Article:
NEWS IN BRIEF

PARTNERS BUYS 80% OF GERMANY'S VSB

Partners Group has agreed to buy an 80% stake in European renewables developer, owner and operator VSB Group, which has developed and built 1.1GW of wind and solar assets. Read more

TEMASEK AND EQT FORM 4GW INDIA VEHICLE

Singapore investor Temasek and European asset manager EQT have set up Indian renewables platform O2 Power, which is looking to build a 4GW wind and solar portfolio. Read more

UAE'S AL NOWAIS PLANS $500M GREEN FUND

United Arab Emirates businessman Hussain Al Nowais is planning to set up a $500m fund to invest in renewables projects, including wind farms, in the Middle East and Africa. Read more

INDIA'S RENEW RAISES $450M IN BOND ISSUE

Indian developer ReNew Power has raised $450m through a bond issue to refinance debts that mature this year. Read more

SPOWER SUSPENDS 200MW SENECA SCHEME

US utility sPower has suspended its plan to build the 200MW Seneca wind farm in Ohio after a refusal by the Ohio Power Siting Board. Read more

EUROWIND PLACES 60MW VESTAS ORDER

Eurowind Energy has picked Vestas to supply turbines for the 60MW Janikowo project in Poland's Kujawsko-Pomorskie region. Read more

OX2 COMPLETES 30MW IKEA SCHEME

Swedish developer OX2 has completed the 30MW Ponsivuori wind farm in Finland and handed it over to Ikea. Read more

Short sellers tend to be reviled as the vultures of the investment world.

Because these investors make their money when stocks fall, they are often seen as unscrupulous and wanting to see firms fail. And it’s true to say they have a financial interest when firms they’ve ‘shorted’ fail.

However, they could also become the renewables industry’s best friends.

Now don’t misunderstand us. We’re not here to argue that short sellers are all ethical paragons. But it is still worth unpicking that shady reputation.

Short selling is a relatively simple context. In short, it is where an investor – often a hedge fund – borrows a stock from a lender and then sells it on the open market with a commitment to buy it back at a certain date, and then return it to the lender.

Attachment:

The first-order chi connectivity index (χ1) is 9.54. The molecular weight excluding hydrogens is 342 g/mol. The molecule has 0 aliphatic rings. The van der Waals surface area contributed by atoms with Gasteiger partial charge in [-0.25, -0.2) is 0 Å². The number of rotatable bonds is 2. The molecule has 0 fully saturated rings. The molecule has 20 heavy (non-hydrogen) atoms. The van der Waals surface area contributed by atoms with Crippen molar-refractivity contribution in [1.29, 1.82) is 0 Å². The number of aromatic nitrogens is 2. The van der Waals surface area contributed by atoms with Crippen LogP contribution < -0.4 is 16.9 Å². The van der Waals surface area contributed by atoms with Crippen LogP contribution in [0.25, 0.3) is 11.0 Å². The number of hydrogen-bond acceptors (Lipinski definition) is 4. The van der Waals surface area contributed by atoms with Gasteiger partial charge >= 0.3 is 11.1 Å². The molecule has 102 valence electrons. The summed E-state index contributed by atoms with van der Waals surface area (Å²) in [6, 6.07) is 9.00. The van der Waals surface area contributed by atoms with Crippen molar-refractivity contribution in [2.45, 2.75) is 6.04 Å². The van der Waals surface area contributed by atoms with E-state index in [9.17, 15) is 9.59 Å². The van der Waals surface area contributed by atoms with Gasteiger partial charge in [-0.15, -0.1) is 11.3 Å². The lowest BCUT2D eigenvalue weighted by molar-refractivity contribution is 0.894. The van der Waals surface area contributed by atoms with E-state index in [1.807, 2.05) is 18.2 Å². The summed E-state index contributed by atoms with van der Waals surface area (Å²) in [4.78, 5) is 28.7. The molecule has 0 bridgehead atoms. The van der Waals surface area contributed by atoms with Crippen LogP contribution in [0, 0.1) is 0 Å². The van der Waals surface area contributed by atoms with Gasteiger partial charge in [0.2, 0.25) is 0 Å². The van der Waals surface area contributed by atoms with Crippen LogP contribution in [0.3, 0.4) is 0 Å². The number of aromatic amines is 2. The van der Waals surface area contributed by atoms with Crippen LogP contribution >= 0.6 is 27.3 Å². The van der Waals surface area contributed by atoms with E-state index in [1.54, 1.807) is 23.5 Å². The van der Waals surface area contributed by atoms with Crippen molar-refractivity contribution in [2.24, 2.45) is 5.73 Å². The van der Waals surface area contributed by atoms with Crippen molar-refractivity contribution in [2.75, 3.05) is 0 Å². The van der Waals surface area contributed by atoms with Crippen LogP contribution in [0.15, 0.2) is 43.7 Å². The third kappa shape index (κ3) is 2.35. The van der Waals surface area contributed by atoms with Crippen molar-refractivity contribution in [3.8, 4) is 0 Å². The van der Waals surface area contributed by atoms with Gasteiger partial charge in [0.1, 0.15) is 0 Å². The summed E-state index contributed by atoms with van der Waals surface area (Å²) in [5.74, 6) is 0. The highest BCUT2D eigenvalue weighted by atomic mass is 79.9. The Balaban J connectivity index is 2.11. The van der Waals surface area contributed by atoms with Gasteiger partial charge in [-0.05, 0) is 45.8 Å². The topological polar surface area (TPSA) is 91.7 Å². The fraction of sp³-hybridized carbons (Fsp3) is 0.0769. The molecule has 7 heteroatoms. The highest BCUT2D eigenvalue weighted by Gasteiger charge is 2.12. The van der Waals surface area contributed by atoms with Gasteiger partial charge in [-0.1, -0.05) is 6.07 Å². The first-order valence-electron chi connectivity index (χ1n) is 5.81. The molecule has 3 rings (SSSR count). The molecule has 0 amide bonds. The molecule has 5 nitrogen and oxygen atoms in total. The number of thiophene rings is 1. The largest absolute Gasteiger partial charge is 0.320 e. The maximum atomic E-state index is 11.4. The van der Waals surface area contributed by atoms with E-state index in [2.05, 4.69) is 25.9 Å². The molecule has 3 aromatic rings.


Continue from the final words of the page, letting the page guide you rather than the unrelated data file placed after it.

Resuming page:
This means that short sellers make money when the price of the stock falls, because they sold it for a higher price than they bought it back. This might look shady to some, but it is also a brake on market over-exuberance and helps investors balance their portfolios.

More short sellers are now turning their attention to the environmental promises that corporates are making – and that’s where this gets interesting for wind investors.

Reuters reported last month that more hedge funds are now looking to ‘short’ corporates that they believe are using environmental promises to over-inflate their share prices when, in reality, these promises amount to little more than ‘greenwash’. They believe there are corporates that talk a good game on the environment, including renewable energy, but are doing little.

These short sellers see this as an opportunity to profit because, in the near future, they believe that companies that are engaged in 'greenwashing' will take a hit to their share price if and when this behaviour is exposed.

It quoted Chad Slater of Morphic Asset Management, who said: “Greenwashing is absolutely rampant now… From the short side, it’s quite interesting.”

This is relevant for wind investors because it puts the environmental promises of corporates under more scrutiny. It will be in the interests of short sellers to find out and share information on corporates that aren’t doing what they say when it comes to the climate, including on the procurement of green power.